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Stumbling out — 2 Comments

  1. Thank you for this.

    I have just come across this blog while pursuing the poem at the end of the Branagh Wallander series, and am now intrigued to have serendipitously found something that I wasn’t consciously looking for, but that speaks to me with surprising resonance. To call it a voice of sanity would be too glib, perhaps a quiet voice, of connection.

    This issue, and the wider historic trends that are visible in it, have been much on my mind. After arguing for the ideas of interconnection and interdependence, on another blog, and experiencing at first hand, albeit virtually, the dispiriting nature of this debate, I have been left with a new sense of how bleak things are, how values that we’ve more or less taken for granted, in a fond idea of progressive history, are proving to have become so corroded, to be disintegrating so quickly, that one wonders if they were always entirely illusory.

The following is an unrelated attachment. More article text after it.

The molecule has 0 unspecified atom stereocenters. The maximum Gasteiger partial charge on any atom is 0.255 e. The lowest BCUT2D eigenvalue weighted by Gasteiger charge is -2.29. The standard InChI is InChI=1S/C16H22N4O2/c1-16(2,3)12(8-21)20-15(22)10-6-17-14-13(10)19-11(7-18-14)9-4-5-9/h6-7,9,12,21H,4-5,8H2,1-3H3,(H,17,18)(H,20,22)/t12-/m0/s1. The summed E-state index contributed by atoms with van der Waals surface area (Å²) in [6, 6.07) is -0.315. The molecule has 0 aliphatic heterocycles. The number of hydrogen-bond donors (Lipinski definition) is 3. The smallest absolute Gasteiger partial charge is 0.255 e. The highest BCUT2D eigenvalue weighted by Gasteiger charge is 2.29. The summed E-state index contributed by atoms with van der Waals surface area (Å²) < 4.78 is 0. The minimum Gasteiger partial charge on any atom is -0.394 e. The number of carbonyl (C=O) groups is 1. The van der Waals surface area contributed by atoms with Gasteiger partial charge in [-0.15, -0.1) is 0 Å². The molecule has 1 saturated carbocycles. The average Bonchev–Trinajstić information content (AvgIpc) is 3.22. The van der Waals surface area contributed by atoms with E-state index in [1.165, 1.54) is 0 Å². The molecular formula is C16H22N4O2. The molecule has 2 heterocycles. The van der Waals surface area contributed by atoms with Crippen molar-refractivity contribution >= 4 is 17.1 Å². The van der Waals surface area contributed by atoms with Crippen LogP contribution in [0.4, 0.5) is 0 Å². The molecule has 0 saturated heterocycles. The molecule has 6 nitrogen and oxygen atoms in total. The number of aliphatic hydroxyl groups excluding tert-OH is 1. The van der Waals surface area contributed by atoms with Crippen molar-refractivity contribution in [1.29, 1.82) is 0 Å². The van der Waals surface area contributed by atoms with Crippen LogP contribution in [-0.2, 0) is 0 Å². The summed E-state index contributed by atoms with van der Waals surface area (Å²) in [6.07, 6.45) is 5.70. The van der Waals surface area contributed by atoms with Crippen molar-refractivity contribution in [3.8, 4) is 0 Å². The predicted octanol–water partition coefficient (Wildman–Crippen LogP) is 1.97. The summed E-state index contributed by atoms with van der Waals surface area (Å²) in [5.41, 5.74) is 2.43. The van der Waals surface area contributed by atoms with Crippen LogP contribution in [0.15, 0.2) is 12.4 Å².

I am not, beyond a lazy interest in Buddhist philosophy, of a religious mindset, but the conclusion I am coming to is that one needs to be prepared to approach life more like a monk during the so-called dark ages: do what one can certainly, but also accept that perhaps the most one can hope for is to help preserve the seed-memory of ideas, and values, that are quite likely to be largely eradicated in the coming period, so that future generations might yet be able to regrow them in more favourable times.

    Difficult as it is to imagine exactly how that might be possible, there is nevertheless some hope that in this internet age we all have the opportunity to preserve meaningful fragments in digital niches such as this, and that joined together, these may yet amount to the substance of a monastic library of old.

  2. I would share your sense of bleakness but would also have confidence in the example left by those Dark Age monks.

    Just to the south of my parish lies the site of the abbey of Aghaboe, from where, in the year 784, Feargal followed the example of many other Irish monks and ventured into a hostile Europe. He was to found the cathedral in Salzburg and, if one visits the abbey ruins today there is a commemorative stone placed by the Bishop of Salzburg in 1984 to mark the 1200th anniversary of the founding of the cathedral. Feargal could not have begun to imagine his legacy would thus endure.

    I watch BBC 4 and find encouragement that even in the midst of bleak times, great advances are being passed on

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